Presumably, already more accustomed (?) to the familiarity of their constantly challenging contexts all that is left for most of the Jamaica’s athletes featured is win gold medals, set records and create upsets on the world stage. The Jamaicans’ exploits in Beijing could hardly be considered a surprise, in this context, as the grim realities under which many have lived and continue to live are a necessary part of their success story turned inside out, at least from my vantage point. It is completely disingenuous for our local media to project, as a result, an image of the athletes that does not meaningfully correspond with a respectful awareness of this consciousness.
In fact, the media, themselves, contribute to this unhealthy state of affairs by refusing to help forward an appropriate understanding of the material culture of lack and privation which are instrumental to creating our (world) stars. Often no connection is made with the struggles of other Jamaicans in previous decades. As Channer notes in the Wall Street Journal, many have had to flee the harsh conditions of a contradictory ‘paradise’ which accords status and privilege only (?) insofar as one is felt to appropriately embody the high (emphasis added!) nationalist and elitist virtues/ ideals embedded in slogans like ‘Out of Many, One People’! The extent to which most of these athletes are, rightly, the children and products of the Jamaican under-classes foreground, then, the long history of struggle and the traditions of greatness from which they have descended.
Resistance is genetically encoded in our DNA. Not surprisingly, plots to overthrow slavery marked by such famous revolts like the ‘Christmas Rebellion’ of 1865 in the eastern parish of St. Thomas resulted in the execution of National Heroes, Sam Sharpe, a Baptist minister and the mulatoe politician George William Gordon a day after each other. Examples like these occupy a crucial space in shaping modern Jamaican history and are a key part of our tremendous athletic and other abilities. Any effort to suggest otherwise is to miss the singular importance of a collective national (?) resistance, deeply rooted in Jamaica’s conflicted history of race (class and gender) relations. This is indelibly marked by and onto our bodies, including those of our athletes.
That the Beijing performances so wowed the world, specifically during the period between August 15 and 24, potently testifies to our transcendent abilities to rise above material circumstances to the pinnacles of greatness. This is not a fluke, nor is it happenstance. No, there is real talent here – a talent that is, fundamentally, part of who we are. It makes us a strong, confident people who know how to win, laugh, cry and expect the best even when all else suggests otherwise; when to do the opposite of the ordinary and how to adamantly refuse to do nothing at all because the deck seems stacked against us.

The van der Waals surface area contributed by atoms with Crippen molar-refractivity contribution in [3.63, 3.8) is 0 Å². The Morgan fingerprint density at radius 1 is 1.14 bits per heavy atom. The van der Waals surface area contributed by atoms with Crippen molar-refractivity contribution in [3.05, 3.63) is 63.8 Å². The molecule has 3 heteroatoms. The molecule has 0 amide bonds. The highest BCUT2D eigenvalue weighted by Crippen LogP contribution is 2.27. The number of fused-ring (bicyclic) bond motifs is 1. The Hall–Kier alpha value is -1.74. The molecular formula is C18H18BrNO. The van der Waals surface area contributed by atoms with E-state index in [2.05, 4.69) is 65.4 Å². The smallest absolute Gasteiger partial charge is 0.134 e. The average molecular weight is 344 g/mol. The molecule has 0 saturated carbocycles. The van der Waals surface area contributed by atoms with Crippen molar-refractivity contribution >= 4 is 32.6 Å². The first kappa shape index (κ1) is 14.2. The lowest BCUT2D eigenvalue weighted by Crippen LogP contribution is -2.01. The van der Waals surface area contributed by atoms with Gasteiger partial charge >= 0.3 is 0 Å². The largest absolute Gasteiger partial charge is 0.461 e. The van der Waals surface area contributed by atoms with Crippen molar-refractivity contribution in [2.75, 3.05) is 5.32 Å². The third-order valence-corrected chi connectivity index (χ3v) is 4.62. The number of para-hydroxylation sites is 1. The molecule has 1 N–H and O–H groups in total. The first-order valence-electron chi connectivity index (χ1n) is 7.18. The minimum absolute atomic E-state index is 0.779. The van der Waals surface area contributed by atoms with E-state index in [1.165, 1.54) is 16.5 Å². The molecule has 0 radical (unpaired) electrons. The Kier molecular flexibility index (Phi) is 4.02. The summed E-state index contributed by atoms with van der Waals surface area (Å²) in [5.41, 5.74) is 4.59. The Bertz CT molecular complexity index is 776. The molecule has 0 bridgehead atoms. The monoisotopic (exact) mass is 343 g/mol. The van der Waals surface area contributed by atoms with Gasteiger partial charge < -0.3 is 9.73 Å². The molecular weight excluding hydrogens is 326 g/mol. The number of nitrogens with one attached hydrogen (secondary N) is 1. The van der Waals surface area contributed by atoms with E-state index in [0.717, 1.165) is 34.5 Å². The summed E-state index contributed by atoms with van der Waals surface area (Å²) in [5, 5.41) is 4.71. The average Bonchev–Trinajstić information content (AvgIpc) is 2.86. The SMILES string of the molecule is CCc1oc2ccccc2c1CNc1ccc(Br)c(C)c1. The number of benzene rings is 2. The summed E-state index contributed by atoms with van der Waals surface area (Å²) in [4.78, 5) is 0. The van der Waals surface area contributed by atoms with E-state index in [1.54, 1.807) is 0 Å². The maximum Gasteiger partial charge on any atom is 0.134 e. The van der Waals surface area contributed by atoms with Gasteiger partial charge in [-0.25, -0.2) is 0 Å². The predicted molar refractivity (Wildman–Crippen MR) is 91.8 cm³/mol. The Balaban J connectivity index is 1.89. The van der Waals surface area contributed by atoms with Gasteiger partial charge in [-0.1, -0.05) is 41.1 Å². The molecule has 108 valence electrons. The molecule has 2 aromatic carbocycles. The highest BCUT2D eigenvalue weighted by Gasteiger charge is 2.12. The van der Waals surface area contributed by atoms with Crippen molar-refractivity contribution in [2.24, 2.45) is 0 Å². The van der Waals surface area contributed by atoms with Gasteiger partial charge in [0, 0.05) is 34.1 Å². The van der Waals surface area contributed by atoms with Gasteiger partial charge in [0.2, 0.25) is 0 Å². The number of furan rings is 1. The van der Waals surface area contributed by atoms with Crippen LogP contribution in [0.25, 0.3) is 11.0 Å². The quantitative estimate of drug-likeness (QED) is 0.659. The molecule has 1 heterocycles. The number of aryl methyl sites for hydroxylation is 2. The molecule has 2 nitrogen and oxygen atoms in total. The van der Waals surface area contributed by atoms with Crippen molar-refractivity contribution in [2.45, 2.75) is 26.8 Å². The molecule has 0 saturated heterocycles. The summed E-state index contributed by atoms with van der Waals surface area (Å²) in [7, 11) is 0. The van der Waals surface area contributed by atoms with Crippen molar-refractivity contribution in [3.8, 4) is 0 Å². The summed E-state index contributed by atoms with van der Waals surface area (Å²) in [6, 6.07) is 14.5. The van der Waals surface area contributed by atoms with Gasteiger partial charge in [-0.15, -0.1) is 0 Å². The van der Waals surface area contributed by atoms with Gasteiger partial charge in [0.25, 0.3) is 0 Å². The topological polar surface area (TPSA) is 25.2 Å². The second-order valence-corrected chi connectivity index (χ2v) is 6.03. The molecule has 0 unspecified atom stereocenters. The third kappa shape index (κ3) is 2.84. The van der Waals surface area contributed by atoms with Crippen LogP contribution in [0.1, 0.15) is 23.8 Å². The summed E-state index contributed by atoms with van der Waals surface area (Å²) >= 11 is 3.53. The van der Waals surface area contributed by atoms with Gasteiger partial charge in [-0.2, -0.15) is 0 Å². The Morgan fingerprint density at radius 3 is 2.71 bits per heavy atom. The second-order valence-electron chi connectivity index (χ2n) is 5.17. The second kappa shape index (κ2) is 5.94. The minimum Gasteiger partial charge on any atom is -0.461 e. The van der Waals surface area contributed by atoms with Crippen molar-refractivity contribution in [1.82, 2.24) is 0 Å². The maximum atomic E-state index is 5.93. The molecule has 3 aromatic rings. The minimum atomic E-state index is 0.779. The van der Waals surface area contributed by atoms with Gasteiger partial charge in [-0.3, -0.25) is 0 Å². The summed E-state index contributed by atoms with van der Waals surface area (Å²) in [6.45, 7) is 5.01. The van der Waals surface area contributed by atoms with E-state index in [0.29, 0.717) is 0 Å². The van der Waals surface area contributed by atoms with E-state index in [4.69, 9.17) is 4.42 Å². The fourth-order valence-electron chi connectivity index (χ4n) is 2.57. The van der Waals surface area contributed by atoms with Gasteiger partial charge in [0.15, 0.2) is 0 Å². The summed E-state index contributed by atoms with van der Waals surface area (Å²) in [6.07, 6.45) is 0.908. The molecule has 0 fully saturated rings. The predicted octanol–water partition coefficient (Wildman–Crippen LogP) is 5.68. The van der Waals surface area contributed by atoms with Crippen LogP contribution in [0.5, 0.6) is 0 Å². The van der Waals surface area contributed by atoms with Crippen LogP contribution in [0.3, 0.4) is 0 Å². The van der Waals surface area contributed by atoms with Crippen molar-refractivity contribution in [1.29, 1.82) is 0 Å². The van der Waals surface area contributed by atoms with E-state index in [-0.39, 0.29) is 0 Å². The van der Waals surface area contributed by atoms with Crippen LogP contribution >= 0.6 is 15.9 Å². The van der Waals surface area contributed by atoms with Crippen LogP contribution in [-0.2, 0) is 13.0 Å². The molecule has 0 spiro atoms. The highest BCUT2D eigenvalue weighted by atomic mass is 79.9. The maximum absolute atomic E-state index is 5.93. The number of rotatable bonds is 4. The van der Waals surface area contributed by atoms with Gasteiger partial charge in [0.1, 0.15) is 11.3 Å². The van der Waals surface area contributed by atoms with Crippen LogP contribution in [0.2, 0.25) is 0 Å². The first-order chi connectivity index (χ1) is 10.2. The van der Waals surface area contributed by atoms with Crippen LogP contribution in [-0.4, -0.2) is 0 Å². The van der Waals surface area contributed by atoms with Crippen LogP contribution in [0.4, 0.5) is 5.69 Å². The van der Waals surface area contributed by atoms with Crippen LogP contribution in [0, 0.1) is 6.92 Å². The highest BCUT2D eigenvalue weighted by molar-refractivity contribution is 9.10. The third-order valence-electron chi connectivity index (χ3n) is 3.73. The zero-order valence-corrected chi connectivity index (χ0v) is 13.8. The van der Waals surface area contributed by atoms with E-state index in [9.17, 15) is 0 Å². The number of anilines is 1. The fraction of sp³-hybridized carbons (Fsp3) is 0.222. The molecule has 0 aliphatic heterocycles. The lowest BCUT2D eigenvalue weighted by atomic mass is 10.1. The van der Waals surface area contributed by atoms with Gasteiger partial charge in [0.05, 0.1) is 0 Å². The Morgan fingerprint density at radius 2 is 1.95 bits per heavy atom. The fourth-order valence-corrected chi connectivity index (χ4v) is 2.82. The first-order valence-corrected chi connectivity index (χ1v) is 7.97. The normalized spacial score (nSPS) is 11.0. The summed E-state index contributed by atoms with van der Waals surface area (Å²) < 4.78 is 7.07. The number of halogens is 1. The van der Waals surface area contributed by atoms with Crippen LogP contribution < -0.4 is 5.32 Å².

Our courage in the face of great adversity and the burning desire that knows that regardless of outcomes we gave it our best is crucial to what makes us Jamaican. The slew of jokes which circulated across the Internet in the aftermath of Jennifer Bolt’s comments that she fed Usain on the good ole yam (and bananas), as well coco and the much vaunted cassava of recent vintage, a-la Agriculture Minister Dr. Christopher Tufton, masks a larger point. Not only is this the staple we had to eat, many times it was all that there was available. ‘We who have known nothing… [but the] Good earth, [that] God [gave us]…!’ were sustained even in the most challenging of times by Jamaica’s ‘coarse cuisine’. It nurtured our dreams simultaneously watered by a fair amount of tears, laughter, disappointments and joy! This is but part of the other half of the story which, controversial (?) Dancehall deejay Buju Banton reminds ‘has never been told!’
Thanks to Jennifer, Wellesley and Usain Bolt, we are a little nearer to setting the record straight!